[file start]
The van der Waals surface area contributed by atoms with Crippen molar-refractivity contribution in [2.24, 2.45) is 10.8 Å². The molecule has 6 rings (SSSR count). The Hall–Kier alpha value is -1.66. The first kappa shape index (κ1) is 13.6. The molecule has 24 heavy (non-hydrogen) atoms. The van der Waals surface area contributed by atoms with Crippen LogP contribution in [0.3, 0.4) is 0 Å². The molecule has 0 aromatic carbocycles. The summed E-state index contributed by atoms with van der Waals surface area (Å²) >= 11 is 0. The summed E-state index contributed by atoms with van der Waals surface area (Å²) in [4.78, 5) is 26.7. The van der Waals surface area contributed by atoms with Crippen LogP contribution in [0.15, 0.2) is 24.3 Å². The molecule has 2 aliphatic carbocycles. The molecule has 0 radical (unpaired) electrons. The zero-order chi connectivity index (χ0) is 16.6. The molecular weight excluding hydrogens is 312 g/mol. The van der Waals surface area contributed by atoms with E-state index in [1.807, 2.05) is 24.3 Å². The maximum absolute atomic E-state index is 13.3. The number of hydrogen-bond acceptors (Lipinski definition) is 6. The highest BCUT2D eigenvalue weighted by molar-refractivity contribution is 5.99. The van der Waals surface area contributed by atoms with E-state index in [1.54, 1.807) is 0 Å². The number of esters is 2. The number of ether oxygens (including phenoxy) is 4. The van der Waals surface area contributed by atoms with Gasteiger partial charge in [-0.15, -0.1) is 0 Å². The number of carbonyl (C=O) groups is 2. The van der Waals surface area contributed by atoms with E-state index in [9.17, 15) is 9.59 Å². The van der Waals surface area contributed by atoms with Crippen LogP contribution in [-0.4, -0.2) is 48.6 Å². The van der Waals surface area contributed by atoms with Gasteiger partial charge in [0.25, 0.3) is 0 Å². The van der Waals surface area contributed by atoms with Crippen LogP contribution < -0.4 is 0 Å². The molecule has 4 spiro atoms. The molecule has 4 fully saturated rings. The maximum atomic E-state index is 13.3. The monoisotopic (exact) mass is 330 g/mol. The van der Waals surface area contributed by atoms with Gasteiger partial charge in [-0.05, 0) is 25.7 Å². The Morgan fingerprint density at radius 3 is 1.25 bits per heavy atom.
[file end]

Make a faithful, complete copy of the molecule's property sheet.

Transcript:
The van der Waals surface area contributed by atoms with Crippen molar-refractivity contribution in [2.24, 2.45) is 10.8 Å². The molecule has 6 rings (SSSR count). The Hall–Kier alpha value is -1.66. The first kappa shape index (κ1) is 13.6. The molecule has 24 heavy (non-hydrogen) atoms. The van der Waals surface area contributed by atoms with Crippen LogP contribution in [0.3, 0.4) is 0 Å². The molecule has 0 aromatic carbocycles. The summed E-state index contributed by atoms with van der Waals surface area (Å²) >= 11 is 0. The summed E-state index contributed by atoms with van der Waals surface area (Å²) in [4.78, 5) is 26.7. The van der Waals surface area contributed by atoms with Crippen LogP contribution in [0.15, 0.2) is 24.3 Å². The molecule has 2 aliphatic carbocycles. The molecule has 0 radical (unpaired) electrons. The zero-order chi connectivity index (χ0) is 16.6. The molecular weight excluding hydrogens is 312 g/mol. The van der Waals surface area contributed by atoms with E-state index in [1.807, 2.05) is 24.3 Å². The maximum absolute atomic E-state index is 13.3. The number of hydrogen-bond acceptors (Lipinski definition) is 6. The highest BCUT2D eigenvalue weighted by molar-refractivity contribution is 5.99. The van der Waals surface area contributed by atoms with E-state index in [1.54, 1.807) is 0 Å². The number of esters is 2. The number of ether oxygens (including phenoxy) is 4. The van der Waals surface area contributed by atoms with Gasteiger partial charge in [-0.15, -0.1) is 0 Å². The number of carbonyl (C=O) groups is 2. The van der Waals surface area contributed by atoms with E-state index in [9.17, 15) is 9.59 Å². The van der Waals surface area contributed by atoms with Crippen LogP contribution in [-0.4, -0.2) is 48.6 Å². The van der Waals surface area contributed by atoms with Gasteiger partial charge in [0.25, 0.3) is 0 Å². The van der Waals surface area contributed by atoms with Crippen LogP contribution < -0.4 is 0 Å². The molecule has 4 spiro atoms. The molecule has 4 fully saturated rings. The maximum atomic E-state index is 13.3. The monoisotopic (exact) mass is 330 g/mol. The van der Waals surface area contributed by atoms with Gasteiger partial charge in [-0.05, 0) is 25.7 Å². The Morgan fingerprint density at radius 3 is 1.25 bits per heavy atom.